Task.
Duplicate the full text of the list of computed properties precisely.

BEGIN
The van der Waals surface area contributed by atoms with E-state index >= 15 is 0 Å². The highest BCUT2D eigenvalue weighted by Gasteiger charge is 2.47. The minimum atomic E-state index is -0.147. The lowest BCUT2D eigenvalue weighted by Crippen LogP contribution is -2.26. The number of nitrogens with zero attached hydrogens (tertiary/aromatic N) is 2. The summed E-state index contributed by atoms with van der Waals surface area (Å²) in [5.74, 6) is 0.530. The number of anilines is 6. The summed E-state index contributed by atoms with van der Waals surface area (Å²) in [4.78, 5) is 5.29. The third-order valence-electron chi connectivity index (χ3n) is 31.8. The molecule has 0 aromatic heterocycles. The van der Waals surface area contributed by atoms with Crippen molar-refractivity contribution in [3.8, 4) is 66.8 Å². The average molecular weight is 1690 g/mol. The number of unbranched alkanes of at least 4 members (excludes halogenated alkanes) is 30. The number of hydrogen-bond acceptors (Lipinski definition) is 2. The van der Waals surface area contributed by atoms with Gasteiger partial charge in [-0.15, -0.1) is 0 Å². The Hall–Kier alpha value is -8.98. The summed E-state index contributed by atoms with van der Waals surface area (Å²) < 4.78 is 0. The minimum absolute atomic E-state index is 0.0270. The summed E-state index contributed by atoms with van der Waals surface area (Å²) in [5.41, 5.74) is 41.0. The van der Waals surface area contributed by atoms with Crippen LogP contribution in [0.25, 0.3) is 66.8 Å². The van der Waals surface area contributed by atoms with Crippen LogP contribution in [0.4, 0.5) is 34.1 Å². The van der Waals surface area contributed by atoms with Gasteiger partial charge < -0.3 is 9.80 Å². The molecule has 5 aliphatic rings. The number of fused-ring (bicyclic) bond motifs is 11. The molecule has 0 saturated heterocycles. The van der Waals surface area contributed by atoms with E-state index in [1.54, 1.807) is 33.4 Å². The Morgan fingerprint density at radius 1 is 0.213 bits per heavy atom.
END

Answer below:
The van der Waals surface area contributed by atoms with E-state index >= 15 is 0 Å². The highest BCUT2D eigenvalue weighted by Gasteiger charge is 2.47. The minimum atomic E-state index is -0.147. The lowest BCUT2D eigenvalue weighted by Crippen LogP contribution is -2.26. The number of nitrogens with zero attached hydrogens (tertiary/aromatic N) is 2. The summed E-state index contributed by atoms with van der Waals surface area (Å²) in [5.74, 6) is 0.530. The number of anilines is 6. The summed E-state index contributed by atoms with van der Waals surface area (Å²) in [4.78, 5) is 5.29. The third-order valence-electron chi connectivity index (χ3n) is 31.8. The molecule has 0 aromatic heterocycles. The van der Waals surface area contributed by atoms with Crippen molar-refractivity contribution in [3.8, 4) is 66.8 Å². The average molecular weight is 1690 g/mol. The number of unbranched alkanes of at least 4 members (excludes halogenated alkanes) is 30. The number of hydrogen-bond acceptors (Lipinski definition) is 2. The van der Waals surface area contributed by atoms with Gasteiger partial charge in [-0.15, -0.1) is 0 Å². The Hall–Kier alpha value is -8.98. The summed E-state index contributed by atoms with van der Waals surface area (Å²) < 4.78 is 0. The minimum absolute atomic E-state index is 0.0270. The summed E-state index contributed by atoms with van der Waals surface area (Å²) in [5.41, 5.74) is 41.0. The van der Waals surface area contributed by atoms with Crippen LogP contribution in [0.25, 0.3) is 66.8 Å². The van der Waals surface area contributed by atoms with Crippen LogP contribution in [0.4, 0.5) is 34.1 Å². The van der Waals surface area contributed by atoms with Gasteiger partial charge < -0.3 is 9.80 Å². The molecule has 5 aliphatic rings. The number of fused-ring (bicyclic) bond motifs is 11. The molecule has 0 saturated heterocycles. The van der Waals surface area contributed by atoms with E-state index in [1.54, 1.807) is 33.4 Å². The Morgan fingerprint density at radius 1 is 0.213 bits per heavy atom.